The structurally defined sea anemone peptide toxins ShK and BgK potently block the intermediate conductance, Ca(2+)-activated potassium channel IKCa1, a well recognized therapeutic target present in erythrocytes, human T-lymphocytes, and the colon. The well characterized voltage-gated Kv1.3 channel in human T-lymphocytes is also blocked by both peptides, although ShK has a approximately 1,000-fold greater affinity for Kv1.3 than IKCa1. To gain insight into the architecture of the toxin receptor in IKCa1, we used alanine-scanning in combination with mutant cycle analyses to map the ShK-IKCa1 interface, and compared it with the ShK-Kv1.3 interaction surface. ShK uses the same five core residues, all clustered around the critical Lys(22), to interact with IKCa1 and Kv1.3, although it relies on a larger number of contacts to stabilize its weaker interactions with IKCa1 than with Kv1.3. The toxin binds to IKCa1 in a region corresponding to the external vestibule of Kv1.3, and the turret and outer pore of the structurally defined bacterial potassium channel, KcsA. Based on the NMR structure of ShK, we deduce the toxin receptor in IKCa1 to have x-y dimensions of approximately 22 A, a diameter of approximately 31 A, and a depth of approximately 8 A; we estimate that the ion selectivity lies approximately 13 A below the outer lip of the toxin receptor. These dimensions are in good agreement with those of the KcsA channel determined from its crystal structure, and the inferred structure of Kv1.3 based on mapping with scorpion toxins. Thus, these distantly related channels exhibit architectural similarities in the outer pore region. This information could facilitate development of specific and potent modulators of the therapeutically important IKCa1 channel. (+info)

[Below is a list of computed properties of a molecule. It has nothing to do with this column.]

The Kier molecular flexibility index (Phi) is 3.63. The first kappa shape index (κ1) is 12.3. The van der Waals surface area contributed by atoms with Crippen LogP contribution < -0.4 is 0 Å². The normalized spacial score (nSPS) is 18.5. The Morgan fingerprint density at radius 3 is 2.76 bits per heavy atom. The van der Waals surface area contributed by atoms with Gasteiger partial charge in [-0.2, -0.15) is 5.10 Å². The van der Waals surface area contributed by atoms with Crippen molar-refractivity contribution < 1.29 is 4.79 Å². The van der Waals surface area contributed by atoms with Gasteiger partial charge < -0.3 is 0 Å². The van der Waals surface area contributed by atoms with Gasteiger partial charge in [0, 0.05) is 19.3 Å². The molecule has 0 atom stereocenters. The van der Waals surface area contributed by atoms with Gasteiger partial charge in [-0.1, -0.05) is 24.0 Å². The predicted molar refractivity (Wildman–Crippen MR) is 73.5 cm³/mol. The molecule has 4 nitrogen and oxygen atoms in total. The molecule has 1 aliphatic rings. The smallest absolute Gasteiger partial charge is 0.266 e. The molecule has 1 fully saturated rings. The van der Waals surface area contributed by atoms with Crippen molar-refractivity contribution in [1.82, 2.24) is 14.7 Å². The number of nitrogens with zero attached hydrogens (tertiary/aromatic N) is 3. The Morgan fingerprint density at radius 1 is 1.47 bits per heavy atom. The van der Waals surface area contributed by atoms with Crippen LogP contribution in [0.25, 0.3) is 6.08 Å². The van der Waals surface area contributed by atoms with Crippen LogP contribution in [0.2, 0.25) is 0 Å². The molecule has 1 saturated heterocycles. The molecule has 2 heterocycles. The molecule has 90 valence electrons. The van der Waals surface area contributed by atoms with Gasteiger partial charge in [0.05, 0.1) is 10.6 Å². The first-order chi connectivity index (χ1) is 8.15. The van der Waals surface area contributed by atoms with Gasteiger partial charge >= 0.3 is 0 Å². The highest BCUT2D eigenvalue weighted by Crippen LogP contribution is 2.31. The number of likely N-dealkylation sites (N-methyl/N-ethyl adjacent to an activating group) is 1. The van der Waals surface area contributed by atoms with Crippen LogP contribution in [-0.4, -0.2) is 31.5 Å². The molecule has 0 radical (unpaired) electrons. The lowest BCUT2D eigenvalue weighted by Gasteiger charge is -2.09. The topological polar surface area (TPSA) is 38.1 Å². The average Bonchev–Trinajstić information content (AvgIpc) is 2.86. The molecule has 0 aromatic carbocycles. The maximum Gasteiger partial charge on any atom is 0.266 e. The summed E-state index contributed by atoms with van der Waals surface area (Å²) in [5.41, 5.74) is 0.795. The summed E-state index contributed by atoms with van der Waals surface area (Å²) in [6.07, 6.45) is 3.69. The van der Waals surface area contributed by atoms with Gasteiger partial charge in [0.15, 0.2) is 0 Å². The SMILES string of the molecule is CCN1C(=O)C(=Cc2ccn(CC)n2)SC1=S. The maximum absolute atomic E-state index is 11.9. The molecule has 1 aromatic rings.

Sticholysin II, a cytolysin from the sea anemone Stichodactyla helianthus, is a monomer-tetramer associating protein.